European Core i7 8700K Coffee Lake prices Spotted in Germany

Discussion in 'Frontpage news' started by Hilbert Hagedoorn, Sep 10, 2017.

  1. BReal85

    BReal85 Member

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    Actually that is not true. Techpowerup and Guru3d also made nice reviews, the former showing 6% difference to 7600K and 12% to 7700K in 1080P gaming. That is just a tiny disadvantage if you take prices and performances into account together. 1500X/1600/1600X costs much less than the 7700K for minimal gaming peformance loss, and getting the same or more amount of cores and threads. Comparing the same Ryzens to the 7600K, you get even less performance loss in FHD gaming, but for the same money (1600 and 1500X are even cheaper than the 7600K) you get more threads and/or cores, meaning that you can easily run other applications in the background without having performance loss. And of course the same is true when we compare 1600/1600X to 7700K. More cores-threads, much more versatile CPU for 120$ less (+ cheaper mobo). That's a lot bang for the buck.

    The problem is most sites do not make enough benchmark for proper averaging. Benchmarking 3-4 games is simply not enough. You need to do at least 10 different games, even 15-20 to get a proper result.
     
    Last edited: Sep 10, 2017
  2. Yxskaft

    Yxskaft Maha Guru

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    The argument is that Ryzen will perform worse in the games not using the additional cores/threads, whereas the Coffee Lake CPUs will perform well in both the single threaded and multithreaded games
     
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  3. kastriot

    kastriot Master Guru

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    You must kiss AMD in the ass for this ie somewhat lower prices of intel cpu-s but still too high so go ahead and remember that competition benefits only end users in terms of pricing..
     
  4. Yxskaft

    Yxskaft Maha Guru

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    I really liked Digitalfoundry's Ryzen 5 vs i5 article. They noticed that Ryzen 5 holds up better in the more demanding scenes. i5 ultimately has higher averages, due to getting better framerates in the "empty" scenes, but DF prefers the Ryzen 5 due to its better performance where performance is most important.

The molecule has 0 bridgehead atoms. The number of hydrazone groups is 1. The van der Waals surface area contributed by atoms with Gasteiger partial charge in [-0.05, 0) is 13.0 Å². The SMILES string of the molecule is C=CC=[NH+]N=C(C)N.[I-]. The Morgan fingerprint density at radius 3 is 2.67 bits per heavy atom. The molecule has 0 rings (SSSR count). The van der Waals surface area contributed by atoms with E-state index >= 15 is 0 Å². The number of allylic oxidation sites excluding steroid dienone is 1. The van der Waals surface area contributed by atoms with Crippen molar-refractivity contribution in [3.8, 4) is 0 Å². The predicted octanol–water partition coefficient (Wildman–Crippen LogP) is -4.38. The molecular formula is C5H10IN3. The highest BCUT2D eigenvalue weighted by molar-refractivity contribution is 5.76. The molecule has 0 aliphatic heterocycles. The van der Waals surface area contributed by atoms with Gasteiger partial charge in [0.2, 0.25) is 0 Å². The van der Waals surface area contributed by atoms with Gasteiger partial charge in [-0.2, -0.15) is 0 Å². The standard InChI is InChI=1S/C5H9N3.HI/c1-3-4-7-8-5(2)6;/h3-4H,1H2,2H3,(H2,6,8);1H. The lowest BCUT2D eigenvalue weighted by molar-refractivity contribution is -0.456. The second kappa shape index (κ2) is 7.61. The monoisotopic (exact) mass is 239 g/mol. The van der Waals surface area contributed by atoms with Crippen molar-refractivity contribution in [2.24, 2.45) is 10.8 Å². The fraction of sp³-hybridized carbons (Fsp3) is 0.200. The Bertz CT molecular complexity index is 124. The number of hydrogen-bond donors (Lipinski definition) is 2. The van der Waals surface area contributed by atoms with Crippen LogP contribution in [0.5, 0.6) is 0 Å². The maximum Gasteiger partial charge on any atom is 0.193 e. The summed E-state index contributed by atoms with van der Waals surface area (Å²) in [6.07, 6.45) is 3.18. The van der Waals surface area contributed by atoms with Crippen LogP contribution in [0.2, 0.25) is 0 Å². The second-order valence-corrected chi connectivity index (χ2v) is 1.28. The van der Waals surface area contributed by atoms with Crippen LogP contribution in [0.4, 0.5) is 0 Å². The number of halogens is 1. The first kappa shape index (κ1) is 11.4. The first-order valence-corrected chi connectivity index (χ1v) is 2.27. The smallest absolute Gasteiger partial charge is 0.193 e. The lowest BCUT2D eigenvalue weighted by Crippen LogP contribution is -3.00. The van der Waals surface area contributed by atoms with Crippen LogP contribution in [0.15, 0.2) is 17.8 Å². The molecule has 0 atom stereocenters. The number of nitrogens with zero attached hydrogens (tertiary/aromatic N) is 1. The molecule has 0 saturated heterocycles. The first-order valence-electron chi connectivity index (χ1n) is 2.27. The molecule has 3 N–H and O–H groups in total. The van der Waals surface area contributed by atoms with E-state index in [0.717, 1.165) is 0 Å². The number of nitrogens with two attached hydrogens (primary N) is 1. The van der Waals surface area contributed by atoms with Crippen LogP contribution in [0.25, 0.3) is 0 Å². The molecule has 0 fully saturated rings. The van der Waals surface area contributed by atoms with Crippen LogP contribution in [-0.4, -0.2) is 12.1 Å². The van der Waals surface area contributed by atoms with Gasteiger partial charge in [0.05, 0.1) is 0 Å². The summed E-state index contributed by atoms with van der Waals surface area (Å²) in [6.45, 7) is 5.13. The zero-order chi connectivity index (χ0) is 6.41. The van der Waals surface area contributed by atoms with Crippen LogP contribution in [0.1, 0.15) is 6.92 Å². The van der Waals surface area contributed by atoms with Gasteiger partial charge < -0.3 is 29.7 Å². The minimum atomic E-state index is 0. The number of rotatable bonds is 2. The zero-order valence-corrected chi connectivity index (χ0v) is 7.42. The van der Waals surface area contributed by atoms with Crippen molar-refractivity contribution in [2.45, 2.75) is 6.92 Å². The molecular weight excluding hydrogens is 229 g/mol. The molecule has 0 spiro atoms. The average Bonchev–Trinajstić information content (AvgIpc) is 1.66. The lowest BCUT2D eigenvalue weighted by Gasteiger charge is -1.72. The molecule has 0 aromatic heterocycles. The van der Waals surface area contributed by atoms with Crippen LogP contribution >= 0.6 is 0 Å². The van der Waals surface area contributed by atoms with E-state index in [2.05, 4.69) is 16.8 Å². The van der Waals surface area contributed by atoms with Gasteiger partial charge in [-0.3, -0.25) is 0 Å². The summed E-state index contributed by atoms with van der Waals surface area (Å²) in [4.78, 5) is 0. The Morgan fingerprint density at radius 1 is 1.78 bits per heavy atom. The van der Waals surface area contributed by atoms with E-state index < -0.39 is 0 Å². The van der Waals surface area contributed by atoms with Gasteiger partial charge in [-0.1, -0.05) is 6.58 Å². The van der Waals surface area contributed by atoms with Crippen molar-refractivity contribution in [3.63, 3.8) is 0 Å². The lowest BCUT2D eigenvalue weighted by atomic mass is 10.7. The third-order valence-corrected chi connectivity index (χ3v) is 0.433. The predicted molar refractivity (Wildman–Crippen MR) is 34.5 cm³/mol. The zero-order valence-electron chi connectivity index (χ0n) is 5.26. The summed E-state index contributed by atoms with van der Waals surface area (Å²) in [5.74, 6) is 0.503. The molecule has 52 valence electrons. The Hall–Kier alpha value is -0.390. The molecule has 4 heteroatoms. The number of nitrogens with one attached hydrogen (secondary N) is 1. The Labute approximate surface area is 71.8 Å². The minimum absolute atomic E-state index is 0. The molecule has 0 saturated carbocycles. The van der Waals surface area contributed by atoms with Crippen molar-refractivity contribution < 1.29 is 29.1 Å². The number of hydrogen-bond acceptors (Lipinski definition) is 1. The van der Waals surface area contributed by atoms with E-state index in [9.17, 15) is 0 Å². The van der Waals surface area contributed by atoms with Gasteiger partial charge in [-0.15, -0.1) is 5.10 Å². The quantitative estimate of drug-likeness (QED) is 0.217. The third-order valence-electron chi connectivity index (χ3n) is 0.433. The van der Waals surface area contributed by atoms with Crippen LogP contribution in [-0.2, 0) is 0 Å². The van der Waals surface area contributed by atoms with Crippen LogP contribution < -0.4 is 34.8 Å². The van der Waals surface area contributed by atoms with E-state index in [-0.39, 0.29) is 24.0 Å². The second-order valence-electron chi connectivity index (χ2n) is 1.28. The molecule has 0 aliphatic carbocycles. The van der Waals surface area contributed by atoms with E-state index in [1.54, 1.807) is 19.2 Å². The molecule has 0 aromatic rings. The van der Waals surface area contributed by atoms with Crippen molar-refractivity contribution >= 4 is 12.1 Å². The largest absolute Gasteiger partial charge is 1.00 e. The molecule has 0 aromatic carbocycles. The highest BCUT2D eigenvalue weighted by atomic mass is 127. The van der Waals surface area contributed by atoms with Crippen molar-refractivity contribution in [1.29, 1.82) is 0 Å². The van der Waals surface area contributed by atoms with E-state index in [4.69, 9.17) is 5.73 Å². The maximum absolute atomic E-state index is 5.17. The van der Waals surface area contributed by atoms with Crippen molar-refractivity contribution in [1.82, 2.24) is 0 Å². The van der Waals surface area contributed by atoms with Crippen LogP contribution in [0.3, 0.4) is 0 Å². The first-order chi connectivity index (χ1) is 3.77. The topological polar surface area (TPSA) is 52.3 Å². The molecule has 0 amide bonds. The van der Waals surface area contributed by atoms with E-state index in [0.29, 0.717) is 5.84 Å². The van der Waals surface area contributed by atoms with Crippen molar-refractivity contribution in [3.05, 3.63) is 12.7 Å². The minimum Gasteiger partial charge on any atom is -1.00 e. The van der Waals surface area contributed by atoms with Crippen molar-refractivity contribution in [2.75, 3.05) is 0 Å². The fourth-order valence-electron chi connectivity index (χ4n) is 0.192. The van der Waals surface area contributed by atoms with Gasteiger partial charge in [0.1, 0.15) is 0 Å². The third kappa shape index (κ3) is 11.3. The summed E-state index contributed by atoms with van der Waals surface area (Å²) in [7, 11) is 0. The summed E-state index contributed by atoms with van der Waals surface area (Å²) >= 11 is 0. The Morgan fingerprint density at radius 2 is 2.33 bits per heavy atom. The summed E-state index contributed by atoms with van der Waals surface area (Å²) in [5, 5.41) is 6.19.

http://www.eurogamer.net/articles/digitalfoundry-2017-ryzen-5-1600-1600x-vs-core-i5-7500k-review
     
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  5. oxidized

    oxidized New Member

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    Not good, but not even that bad
     
  6. Jorge Nascimento

    Jorge Nascimento New Member

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    If the price comparison is correct at the current prices in my country a 1600X will cost less 120€ compared to the I7-8700K.
    To OC a 1600X you only need a b350 that supports OC memories too, and that for less the 100€.
    On intel you will need a Z370 that is way over 100€++. And since the difference in performance between the 8700k and the 1600X is most probably under 2 digits slower then the new 8700K.
    Remember that since Intel is moving the mainstream to 6C count all new software and games will have need to have support for at least 6C, so in MHO i think this is a win for AMD and specially for consumers wallets.
    But i still think Shintel is risking too much with those high prices they are asking, they are betting too much on a market that they think is 90% blue.
    Hopefully with the next release of the ryzen refresh on the same mobos, maybe intel keep supporting the Z370 when they release the Coffee lake refresh, but i dont have much faith on Intel doing this, they will probably force people to buy the coffee lake refresh with a new chip.....
     
  7. Venix

    Venix Master Guru

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    Why people keep bringing the 1800x price to comparison to make the i7 look like better deals? With the 1700 out there is not even point doing that since the 1700 clocks about the same and costs 200 usd less. Also the maximun diference on fhd is with 1080ti , with 1070 ,1060 480 580 etc the diference is way smaller to non existant , i guess everyone on an i5 and i7 planning to get a 1080/ti then to play on 1080p!
     
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  8. Y0!

    Y0! Member

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    And no actual link to the shop? www.lambda-tek.de
    I'm a bit confused with the prices actually, is Intel trying to convince us of its not being concerned with Ryzen at all? I mean, 8700K should completely demolish Ryzen 1600X to cost so much, which I highly doubt it will tbh.
     
  9. xIcarus

    xIcarus Master Guru